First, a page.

Benchmarking the generalizability of brain age models: Challenges posed by scanner variance and prediction bias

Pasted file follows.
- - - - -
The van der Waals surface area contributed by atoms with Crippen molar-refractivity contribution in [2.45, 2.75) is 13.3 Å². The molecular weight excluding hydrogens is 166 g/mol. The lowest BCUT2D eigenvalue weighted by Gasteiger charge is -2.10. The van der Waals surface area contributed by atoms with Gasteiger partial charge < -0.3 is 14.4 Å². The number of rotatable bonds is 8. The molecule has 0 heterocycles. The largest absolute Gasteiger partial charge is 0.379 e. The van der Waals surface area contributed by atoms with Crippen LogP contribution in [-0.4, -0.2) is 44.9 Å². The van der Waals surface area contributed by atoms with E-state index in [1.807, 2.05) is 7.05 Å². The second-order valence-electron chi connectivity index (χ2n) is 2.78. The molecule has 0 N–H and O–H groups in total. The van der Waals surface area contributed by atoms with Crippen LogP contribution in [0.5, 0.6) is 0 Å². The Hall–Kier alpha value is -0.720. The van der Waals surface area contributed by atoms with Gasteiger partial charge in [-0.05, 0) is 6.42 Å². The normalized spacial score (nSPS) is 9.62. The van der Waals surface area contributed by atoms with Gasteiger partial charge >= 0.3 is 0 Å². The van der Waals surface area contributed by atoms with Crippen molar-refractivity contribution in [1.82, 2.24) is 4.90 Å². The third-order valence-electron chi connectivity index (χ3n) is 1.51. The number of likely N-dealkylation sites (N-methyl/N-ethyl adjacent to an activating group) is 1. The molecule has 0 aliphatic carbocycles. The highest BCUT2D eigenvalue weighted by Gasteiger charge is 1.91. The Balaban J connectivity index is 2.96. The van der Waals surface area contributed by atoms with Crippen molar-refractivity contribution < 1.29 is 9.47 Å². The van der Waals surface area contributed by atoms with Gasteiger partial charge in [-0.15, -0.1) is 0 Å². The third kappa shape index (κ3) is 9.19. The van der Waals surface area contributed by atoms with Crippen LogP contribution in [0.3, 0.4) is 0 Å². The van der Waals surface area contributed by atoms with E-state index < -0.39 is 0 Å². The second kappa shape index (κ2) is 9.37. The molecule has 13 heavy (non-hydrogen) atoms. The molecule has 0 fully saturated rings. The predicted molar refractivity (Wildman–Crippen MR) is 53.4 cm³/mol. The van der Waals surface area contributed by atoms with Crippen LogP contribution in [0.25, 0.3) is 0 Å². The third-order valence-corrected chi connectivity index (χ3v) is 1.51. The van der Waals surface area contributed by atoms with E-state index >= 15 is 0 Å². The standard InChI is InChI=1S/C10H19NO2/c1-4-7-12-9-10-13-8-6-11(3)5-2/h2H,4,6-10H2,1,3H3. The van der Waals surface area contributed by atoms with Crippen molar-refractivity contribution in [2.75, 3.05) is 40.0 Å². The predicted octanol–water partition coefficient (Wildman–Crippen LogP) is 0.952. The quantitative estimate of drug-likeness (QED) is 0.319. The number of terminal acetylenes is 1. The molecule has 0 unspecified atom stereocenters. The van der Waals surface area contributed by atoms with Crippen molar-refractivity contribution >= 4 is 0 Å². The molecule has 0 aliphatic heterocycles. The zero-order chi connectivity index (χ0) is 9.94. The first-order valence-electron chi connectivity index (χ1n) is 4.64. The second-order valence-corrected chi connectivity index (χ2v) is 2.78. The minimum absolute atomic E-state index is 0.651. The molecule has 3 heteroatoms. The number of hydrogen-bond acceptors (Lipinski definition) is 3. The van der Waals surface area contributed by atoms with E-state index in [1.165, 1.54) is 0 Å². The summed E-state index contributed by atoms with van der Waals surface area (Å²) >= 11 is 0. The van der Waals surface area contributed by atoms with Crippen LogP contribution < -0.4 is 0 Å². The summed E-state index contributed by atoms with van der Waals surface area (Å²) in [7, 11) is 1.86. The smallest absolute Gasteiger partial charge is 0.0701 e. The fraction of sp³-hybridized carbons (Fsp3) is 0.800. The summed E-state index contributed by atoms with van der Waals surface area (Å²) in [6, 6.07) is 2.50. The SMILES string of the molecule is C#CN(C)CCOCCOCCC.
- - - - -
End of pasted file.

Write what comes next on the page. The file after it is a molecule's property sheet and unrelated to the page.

Machine learning has been increasingly applied to neuroimaging data to predict age, deriving a personalized biomarker with potential clinical applications. The scientific and clinical value of these models depends on their applicability to independently acquired scans from diverse sources. Accordingly, we evaluated the generalizability of two brain age models that were trained across the lifespan by applying them to three distinct early-life samples with participants aged 8-22 years. These models were chosen based on the size and diversity of their training data, but they also differed greatly in their processing methods and predictive algorithms. Specifically, one brain age model was built by applying gradient tree boosting (GTB) to extracted features of cortical thickness, surface area, and brain volume. The other model applied a 2D convolutional neural network (DBN) to minimally preprocessed slices of T1-weighted scans. Additional model variants were created to understand how generalizability changed when each model was trained with data that became more similar to the test samples in terms of age and acquisition protocols. Our results illustrated numerous trade-offs. The GTB predictions were relatively more accurate overall and yielded more reliable predictions when applied to lower quality scans. In contrast, the DBN displayed the most utility in detecting associations between brain age gaps and cognitive functioning. Broadly speaking, the largest limitations affecting generalizability were acquisition protocol differences and biased brain age estimates. If such confounds could eventually be removed without post-hoc corrections, brain age predictions may have greater utility as personalized biomarkers of healthy aging.